If the element of the experience of the sacred is left out of one's consideration of the relation between the sacred and the secular in modern times, one's view is going to be biased or at least foreshortened since the sacred only remains as the doubt that is left over when the secular fails to satisfy. Here is Coles's summation, found in the last sentence of his book. The Secular Mind:
One prays at the very least on behalf of one's kind, though unsure, in a secular sense, to whom or what, such prayer is directed, other than, needless to say, one's own secular mind, ever needy of an "otherness" to address through words become acts of appeal, of worried alarm, of lively and grateful expectation: please, oh please, let things go this way, and not in that direction--the secular mind given introspective, moral pause, its very own kind of sanctity. (27)
The turgid sentence seems to be asserting that sanctity is to be found in the secular. For Coles this is true neither in a sacramental nor in a symbolic sense--as if through the mundane we could reach hidden realms. There is really nothing for serious people, he is saying, but to hope that the here and now provides its own sanctity, as long as we express moral concerns even without faith in God or in the sacred.
The implication of Coles's conclusion regarding social change in the areas of civic authority, abortion, marriage, genetic alteration, family life and gender relations currently being debated in our country is that true religion is best defined in liberal terms as that residuum of discomfort when we realize that the secular fails to satisfy. By implication, too, it excludes true religion, including the experience of the sacred that most religious believers undergo. Hence, believers in the traditional forms of "monotheism" whose religious experience is not on the border between doubt and faith, but more or less fully within the bounds of faith, are excluded from the debates. Their point of view is misinterpreted as a form of psychological defense against the dilemmas of the age. As Freudianism has replaced traditional religion as the source for understanding human behavior, religion that is based upon the experience of the sacred has been relegated to a "mass neurosis," in Freud's contemptuous term. Coles's response is to note the fact somewhat sadly, and then to move on. But the transformation of clinical psychology from a religious to a Freudian basis (and most recently a pharmacological basis) has practical consequences.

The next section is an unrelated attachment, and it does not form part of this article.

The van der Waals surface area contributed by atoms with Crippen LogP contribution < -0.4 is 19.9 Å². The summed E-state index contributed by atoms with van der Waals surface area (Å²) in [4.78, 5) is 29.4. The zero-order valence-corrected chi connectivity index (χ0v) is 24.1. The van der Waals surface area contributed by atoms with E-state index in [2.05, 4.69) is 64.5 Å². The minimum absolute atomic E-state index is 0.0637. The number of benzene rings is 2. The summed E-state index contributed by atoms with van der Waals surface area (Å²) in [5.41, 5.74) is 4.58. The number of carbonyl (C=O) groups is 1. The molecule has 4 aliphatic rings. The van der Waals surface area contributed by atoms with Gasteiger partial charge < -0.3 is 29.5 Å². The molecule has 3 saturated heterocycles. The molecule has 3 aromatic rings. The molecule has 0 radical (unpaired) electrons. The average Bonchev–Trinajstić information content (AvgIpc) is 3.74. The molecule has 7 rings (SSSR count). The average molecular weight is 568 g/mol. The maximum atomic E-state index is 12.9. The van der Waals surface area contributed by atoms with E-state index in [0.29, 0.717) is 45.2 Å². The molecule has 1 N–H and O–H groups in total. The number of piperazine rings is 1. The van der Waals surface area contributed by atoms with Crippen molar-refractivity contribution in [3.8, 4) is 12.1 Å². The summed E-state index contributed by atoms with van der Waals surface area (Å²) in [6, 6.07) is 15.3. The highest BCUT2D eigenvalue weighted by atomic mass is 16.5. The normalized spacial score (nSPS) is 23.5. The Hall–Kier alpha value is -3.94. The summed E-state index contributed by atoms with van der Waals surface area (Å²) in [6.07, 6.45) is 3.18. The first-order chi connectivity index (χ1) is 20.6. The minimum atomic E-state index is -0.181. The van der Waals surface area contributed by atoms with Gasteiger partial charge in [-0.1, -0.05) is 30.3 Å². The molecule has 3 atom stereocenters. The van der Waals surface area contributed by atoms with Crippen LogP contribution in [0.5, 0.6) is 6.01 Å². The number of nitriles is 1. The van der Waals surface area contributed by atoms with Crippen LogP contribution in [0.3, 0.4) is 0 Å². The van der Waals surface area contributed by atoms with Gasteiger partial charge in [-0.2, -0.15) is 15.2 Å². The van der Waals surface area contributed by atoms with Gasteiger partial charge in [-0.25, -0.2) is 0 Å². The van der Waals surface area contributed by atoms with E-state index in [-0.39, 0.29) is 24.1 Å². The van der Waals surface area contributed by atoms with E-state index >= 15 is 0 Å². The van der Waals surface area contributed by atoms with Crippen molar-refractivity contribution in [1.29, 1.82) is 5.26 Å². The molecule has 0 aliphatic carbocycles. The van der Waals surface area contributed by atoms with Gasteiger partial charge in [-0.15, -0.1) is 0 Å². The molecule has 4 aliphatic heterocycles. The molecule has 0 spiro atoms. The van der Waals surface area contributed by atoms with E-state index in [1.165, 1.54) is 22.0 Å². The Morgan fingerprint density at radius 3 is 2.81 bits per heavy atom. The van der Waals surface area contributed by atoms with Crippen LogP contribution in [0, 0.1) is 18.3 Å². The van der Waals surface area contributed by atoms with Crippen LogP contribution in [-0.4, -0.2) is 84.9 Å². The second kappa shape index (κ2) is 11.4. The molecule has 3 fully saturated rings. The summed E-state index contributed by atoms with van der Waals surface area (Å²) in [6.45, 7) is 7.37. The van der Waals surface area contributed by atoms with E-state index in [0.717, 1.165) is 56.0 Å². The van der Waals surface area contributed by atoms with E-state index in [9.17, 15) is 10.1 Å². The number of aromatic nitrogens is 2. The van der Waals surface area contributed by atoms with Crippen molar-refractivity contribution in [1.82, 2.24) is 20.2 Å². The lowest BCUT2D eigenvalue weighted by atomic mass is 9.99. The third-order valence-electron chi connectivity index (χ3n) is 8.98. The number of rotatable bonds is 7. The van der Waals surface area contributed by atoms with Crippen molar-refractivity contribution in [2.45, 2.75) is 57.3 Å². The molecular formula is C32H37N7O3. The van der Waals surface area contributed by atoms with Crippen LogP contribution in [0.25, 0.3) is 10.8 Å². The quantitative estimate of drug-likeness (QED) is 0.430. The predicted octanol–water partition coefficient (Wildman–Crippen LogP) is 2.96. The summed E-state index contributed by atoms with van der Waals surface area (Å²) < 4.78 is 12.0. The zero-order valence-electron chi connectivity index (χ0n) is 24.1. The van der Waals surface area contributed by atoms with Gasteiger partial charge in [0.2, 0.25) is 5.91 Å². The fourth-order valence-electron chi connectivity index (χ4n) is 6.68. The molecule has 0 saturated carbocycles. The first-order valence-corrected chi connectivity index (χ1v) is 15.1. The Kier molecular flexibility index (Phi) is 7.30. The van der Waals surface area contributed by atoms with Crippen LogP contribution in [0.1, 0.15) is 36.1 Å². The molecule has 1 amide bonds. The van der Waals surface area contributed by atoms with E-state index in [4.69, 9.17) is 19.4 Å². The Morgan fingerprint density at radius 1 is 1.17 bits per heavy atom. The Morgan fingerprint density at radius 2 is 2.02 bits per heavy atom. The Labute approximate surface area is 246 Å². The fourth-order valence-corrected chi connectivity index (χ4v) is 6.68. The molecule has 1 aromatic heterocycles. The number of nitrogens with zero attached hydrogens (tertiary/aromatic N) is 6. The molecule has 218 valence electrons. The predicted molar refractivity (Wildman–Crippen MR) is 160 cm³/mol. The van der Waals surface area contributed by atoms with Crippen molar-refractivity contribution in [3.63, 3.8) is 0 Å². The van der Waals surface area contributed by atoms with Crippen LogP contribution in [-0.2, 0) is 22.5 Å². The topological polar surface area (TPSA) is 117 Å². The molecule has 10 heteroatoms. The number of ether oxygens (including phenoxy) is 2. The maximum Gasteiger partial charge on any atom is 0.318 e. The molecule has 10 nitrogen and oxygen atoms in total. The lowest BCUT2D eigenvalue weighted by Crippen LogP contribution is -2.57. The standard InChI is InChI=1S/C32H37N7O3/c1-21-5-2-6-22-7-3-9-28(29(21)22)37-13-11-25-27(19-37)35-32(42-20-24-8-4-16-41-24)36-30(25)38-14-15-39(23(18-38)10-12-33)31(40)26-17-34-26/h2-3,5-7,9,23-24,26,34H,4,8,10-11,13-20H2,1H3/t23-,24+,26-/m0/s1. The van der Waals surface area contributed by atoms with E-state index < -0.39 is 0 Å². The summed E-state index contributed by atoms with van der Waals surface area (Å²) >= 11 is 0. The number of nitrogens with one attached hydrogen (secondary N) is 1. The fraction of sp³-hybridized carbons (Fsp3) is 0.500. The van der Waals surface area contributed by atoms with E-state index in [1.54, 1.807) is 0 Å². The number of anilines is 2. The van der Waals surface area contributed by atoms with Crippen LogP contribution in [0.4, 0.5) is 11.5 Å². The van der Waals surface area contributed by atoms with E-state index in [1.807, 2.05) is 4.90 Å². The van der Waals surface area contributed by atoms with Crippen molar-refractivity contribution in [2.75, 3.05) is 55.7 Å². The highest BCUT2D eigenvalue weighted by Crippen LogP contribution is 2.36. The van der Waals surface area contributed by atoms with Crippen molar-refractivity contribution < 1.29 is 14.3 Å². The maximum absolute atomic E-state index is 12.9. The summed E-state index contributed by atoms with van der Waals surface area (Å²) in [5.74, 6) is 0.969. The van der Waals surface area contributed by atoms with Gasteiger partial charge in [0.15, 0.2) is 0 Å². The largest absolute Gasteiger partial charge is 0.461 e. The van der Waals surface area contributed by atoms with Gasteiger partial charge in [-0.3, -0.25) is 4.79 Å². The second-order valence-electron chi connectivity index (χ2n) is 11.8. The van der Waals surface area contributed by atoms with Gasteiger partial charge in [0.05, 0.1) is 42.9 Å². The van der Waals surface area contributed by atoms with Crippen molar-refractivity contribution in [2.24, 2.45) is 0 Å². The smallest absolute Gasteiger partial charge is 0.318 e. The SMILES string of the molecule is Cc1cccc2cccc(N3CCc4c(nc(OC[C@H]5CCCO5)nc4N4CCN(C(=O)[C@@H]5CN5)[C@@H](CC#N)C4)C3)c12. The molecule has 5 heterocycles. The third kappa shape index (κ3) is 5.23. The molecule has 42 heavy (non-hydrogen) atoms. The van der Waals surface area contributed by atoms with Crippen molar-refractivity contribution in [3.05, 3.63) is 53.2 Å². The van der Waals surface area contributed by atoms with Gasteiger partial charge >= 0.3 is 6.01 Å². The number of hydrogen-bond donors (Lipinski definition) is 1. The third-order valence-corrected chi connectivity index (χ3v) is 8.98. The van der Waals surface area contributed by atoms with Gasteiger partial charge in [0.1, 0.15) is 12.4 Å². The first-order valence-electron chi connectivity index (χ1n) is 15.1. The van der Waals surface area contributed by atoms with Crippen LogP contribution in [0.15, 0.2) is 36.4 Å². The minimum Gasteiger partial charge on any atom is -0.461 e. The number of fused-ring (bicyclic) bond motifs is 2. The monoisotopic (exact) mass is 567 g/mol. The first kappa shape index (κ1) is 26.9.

From the Freudian point of view we cannot ever blame one in the moral sense, for one's evil actions are the results of a slippage in the gears of the psyche, when the super-ego is perhaps not functioning precisely, and the id is out of control. One of the key elements of the "talking cure" in Freudian psychology now generally accepted among clinicians and counselors is that the psychologist must be "non-judgmental" and never condemnatory when hearing patients' statements. The aim of therapy is to cure the patient so that he or she can return to society and participate in a normal fashion in an interacting human society. Condemnation, in short, will not aid a patient along that path. Evil acts, no matter how blatant, are not to be characterized as such, but rather to be regarded neutrally, even when these acts include the sexual abuse of children.
Here we hit a nerve in the ongoing crisis in the Catholic Church brought about by the exposure of pedophile priests. The hierarchs whose responsibility it was to get rid of priests who were sexual predators relied on the authority, they claimed, of psychological experts who often (but not always) affirmed that after a period of rehabilitation and counseling, a pedophile priest was "cured," and could be trusted not to repeat his evil behavior. (28) The displacement of moral categories by psychological ones is thus now cited as one of the reasons why bishops did not take action, which in turn brought about the gravest scandal in the history of the Roman Catholic Church in America.